Promo Voice Over on Pandora

Do you listen to Pandora? And are you like me in that you hate paying for free online services, even if it means you have to listen to a lot ads? Well, if that’s the case, than you’ve probably heard me in your ears or on your car speakers or at your gym or wherever you hear/listen to Pandora.

Why am I, then, coming at you here with a spot you probably would have rather ignored while listening to your free Pandora? Well, because I heard from the feedback the production company got that people listening actually said liked this promo. Go figure. And also, color me flattered.

Narrator Voice – Telling a Story. You Know. With Words.

As a voice over artist, I’ve been very fortunate to do a number of narration gigs over the years. My very first was for TLC, and it was called “Living with Bugs.” It was all about the trillions and trillions of bugs that exist on the planet, and also the ones that live on and even inside us.

It event featured—and you can skip over this part if you’re eating breakfast—footage of maggots being used to eat away at a gangrenous foot. Fun!

Directly after that (and this was right after 9/11, when we were actually living in NYC), I narrated a show for what was then the brand-new National Geographic network about how West Point grads were getting ready to serve in the global fight against terrorism.

During the years since, I’ve done show about giant construction projects, about miners, drug addicts, about pretty much every movie star MGM have ever produced, even a very young Beyonce. And I’ve loved it all.

Narration is addicting. You get in the booth, you’re watching the picture, and you’re telling the story. It’s like being put in the driver’s seat of a performance automobile. Save for the fact that there are people in the passenger and back seats telling you if you, say, take a curve too fast. Is that a weird metaphor? Probably.

Anyway, I now share with you my narration reel, featuring the highlights of my many years of storytelling. I’m actually pretty proud of it. Enjoy.

Voice Over Artist – TV Announcer Reel

You fellow voice over actors know this moment: You pick up a piece of VO copy, look it over, mouth the words to yourself, and then you scan the specs. What are the two words you see more often than any others?

Say it with me now…

“No announcers.”

And, look, I get it. The age of the golden-voiced pitchman (and it was always almost exclusively men) is over. Relatable reads are where it’s at. No one wants some slick announcer voice telling you what to think, do, read, or buy, dammit. I know I don’t. I’ll think for myself, thank you.

But. Sometimes, despite all of that, an announcer voice is just the thing that’s called for. Maybe it’s a spot sends up those old-time ads. Maybe it’s a promo that requires some serious gravitas. Maybe it’s a loud ad with a ton of stuff going on that needs a voice that cuts through. Or maybe, for whatever reason, it’s a spot that calls for someone with a traditionally strong voice, one with perfect diction.

Now, don’t get me wrong. I have no problem with the younger, relatable read. I can do the guy next door. I can do the young dad. I’m actually very fortunate that I have a pretty flexible voice.

But I can also do a kick-ass announcer. I’m a classically trained actor, one who’s taken a ton of voice and speech classes, so I’ve had all traces of my native California accent trained right out of me. I can do an old skool Gary Owens or Don Pardo, I can do new skool Ashton Smith or Beau Weaver, I can do a 1940s announcer with a proper Mid-Atlantic accent. I can do pretty much any classic announcer you throw at me.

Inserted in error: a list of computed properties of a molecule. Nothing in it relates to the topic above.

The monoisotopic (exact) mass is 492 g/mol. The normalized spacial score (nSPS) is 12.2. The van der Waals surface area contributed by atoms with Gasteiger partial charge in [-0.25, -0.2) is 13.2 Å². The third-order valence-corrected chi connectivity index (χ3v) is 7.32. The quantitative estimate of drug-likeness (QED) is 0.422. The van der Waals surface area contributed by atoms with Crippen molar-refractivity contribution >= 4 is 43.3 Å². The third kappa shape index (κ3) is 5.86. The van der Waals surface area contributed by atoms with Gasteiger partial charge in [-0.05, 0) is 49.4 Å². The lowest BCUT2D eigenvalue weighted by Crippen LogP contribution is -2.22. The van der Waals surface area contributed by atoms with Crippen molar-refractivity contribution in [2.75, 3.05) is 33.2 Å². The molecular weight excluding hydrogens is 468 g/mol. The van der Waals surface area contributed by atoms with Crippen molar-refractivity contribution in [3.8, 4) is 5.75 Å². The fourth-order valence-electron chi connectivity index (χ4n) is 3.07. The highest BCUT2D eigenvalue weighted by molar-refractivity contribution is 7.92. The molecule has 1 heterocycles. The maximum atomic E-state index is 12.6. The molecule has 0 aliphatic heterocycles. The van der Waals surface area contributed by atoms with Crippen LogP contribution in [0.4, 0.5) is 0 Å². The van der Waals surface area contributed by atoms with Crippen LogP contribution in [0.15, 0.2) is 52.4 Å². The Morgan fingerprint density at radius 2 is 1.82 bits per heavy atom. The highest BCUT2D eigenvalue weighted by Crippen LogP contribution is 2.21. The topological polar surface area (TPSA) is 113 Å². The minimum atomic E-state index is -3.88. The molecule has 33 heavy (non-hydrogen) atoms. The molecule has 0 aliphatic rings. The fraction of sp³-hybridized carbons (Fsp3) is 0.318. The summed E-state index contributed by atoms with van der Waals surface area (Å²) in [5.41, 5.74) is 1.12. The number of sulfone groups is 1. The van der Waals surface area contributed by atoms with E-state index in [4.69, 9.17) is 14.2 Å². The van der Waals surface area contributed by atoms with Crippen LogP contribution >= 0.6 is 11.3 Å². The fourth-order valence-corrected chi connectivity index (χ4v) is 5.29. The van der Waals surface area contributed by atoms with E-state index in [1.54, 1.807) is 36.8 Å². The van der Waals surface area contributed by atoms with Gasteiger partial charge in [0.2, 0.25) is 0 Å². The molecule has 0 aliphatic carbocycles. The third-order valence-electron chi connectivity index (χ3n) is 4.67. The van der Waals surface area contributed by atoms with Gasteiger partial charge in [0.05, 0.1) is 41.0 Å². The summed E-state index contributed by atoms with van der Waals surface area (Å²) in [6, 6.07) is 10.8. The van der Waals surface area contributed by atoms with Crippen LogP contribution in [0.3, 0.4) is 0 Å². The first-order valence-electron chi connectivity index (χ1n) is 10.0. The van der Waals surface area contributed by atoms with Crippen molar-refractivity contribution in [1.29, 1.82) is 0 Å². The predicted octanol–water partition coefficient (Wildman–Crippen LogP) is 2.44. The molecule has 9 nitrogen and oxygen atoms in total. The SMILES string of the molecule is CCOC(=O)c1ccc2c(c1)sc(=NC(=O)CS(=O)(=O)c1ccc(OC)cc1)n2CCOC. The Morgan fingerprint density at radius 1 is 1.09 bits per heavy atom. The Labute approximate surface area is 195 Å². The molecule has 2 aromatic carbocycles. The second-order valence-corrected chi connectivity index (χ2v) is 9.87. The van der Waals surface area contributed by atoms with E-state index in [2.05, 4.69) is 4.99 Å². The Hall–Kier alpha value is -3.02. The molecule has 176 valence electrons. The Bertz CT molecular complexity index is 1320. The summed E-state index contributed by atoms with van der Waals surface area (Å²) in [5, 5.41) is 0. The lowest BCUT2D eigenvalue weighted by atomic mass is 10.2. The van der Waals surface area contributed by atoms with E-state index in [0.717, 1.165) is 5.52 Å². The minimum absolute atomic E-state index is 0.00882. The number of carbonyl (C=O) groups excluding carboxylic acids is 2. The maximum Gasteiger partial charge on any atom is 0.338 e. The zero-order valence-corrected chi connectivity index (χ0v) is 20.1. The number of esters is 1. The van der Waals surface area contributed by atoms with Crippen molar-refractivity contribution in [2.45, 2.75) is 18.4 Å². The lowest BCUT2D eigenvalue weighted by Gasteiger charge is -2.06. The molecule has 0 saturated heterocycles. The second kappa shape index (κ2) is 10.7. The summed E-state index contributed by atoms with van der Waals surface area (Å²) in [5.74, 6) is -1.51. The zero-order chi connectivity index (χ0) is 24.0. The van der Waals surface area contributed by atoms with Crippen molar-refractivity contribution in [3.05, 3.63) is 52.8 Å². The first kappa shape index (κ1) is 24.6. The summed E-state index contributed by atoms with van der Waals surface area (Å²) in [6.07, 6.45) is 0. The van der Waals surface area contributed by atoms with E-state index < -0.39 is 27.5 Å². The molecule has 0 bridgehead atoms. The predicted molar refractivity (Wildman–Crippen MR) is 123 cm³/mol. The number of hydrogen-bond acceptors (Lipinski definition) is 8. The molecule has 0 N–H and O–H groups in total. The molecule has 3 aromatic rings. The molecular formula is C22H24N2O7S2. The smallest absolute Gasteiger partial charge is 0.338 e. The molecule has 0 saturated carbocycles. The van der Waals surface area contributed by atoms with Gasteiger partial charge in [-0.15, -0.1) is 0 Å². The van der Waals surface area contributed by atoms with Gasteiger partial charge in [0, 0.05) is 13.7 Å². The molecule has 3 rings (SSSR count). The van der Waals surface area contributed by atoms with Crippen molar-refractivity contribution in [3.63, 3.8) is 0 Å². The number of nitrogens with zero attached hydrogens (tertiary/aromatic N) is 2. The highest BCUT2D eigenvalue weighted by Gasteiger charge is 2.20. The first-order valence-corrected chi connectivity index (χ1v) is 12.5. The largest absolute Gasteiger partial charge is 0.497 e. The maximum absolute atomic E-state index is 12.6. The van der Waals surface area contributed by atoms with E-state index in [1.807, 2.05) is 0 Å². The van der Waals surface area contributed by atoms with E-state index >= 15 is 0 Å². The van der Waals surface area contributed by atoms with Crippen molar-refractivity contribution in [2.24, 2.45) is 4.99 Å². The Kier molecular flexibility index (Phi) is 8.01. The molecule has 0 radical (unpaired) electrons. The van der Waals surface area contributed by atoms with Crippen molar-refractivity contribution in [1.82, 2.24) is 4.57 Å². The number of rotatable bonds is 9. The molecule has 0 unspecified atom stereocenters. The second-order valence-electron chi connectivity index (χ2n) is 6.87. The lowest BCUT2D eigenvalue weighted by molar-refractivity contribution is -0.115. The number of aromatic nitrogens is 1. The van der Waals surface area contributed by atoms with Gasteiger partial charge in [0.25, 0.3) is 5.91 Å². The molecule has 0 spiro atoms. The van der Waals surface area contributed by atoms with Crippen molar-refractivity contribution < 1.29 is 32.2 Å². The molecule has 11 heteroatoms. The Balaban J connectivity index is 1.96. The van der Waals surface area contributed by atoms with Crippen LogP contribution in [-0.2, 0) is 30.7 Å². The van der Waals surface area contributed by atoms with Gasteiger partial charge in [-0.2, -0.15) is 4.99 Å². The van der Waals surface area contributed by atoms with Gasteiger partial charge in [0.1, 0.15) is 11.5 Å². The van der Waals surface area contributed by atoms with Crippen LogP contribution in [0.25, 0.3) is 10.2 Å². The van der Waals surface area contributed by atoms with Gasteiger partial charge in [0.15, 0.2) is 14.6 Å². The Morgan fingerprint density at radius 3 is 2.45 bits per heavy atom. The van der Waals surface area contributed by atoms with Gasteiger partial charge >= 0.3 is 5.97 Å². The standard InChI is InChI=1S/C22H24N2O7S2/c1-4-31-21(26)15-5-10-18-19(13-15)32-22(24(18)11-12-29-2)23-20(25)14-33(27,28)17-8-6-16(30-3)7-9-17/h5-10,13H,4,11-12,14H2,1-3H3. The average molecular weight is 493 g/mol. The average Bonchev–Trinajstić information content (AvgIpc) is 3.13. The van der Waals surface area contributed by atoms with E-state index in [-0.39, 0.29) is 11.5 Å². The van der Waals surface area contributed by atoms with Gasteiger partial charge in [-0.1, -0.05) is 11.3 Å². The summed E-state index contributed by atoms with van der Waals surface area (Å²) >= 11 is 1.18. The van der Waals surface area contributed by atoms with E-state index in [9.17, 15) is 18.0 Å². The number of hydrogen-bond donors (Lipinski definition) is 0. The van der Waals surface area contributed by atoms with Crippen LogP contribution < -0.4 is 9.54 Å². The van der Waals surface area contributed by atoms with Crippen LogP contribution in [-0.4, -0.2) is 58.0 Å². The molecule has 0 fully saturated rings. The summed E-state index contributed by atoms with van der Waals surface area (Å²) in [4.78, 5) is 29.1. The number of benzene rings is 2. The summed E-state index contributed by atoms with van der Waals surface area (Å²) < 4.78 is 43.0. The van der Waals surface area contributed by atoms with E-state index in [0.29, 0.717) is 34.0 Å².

It’s not often I get to bring it out, but I savor every opportunity. Oh, and for the record, I use the one-hand-to-the-ear method every time I do it. I met the late, great Gary Owens at a time when we were both repped by the same agency, and he taught me how one time when we doing an audition together. Needless to say, it’s rad.

Here’s my announcer reel:

Living with the Toothpaste – Coming to Terms with Stage Fright

I have a confession.

I have stage fright.

There. That wasn’t so hard, was it?

Actually, it really was. I’m not congratulating myself, mind you, but as anyone who suffers from anxiety can tell you, one of the things we all have in common is that we’re really good at hiding it. I will guarantee that there’s at least one or two people in your social circle who suffers from anxiety or panic disorder, and you don’t know about it.

That’s because it’s a source of shame for most of us. And, sadly, that’s what gives it its power.

It wasn’t always like this for me. I had panic problems growing up, but it never impacted my performing. I did community theater and high school drama, and it was never a problem; on the contrary, the stage was one of those rare environments in my life where I felt like I was in control. I used to look forward to those times in a production where something would go wrong, because I loved the fact that I could think on my feet and figure out a way to improvise my way through it.

That all changed one night.

I was seventeen. Someone I knew asked me if I wanted to perform in a talent show in my home town. I agreed and said I would sing a solo. The song was “Those Magic Changes” from the musical “Grease,” a choice that would turn out to be an ironic. And prophetic. Ironic because it’s such an unmemorable song, and prophetic because of what happened next.

I arrived backstage maybe fifteen minutes before my performance, mostly because I wasn’t sweating it. I was used to getting up in front of hundreds, even, on occasion, more than a thousand people, and just doing my thing. I didn’t even bother to warm up my voice. I remember seeing other kids practicing and warming up backstage. Amateurs, I thought.

I was announced, I walked out on stage in front of what was 500 people, the music started, the spotlight hit me, and I started in.

The first two verses went fine. I could feel the crowd was with me. They’re impressed, I remember thinking. This kid can really sing.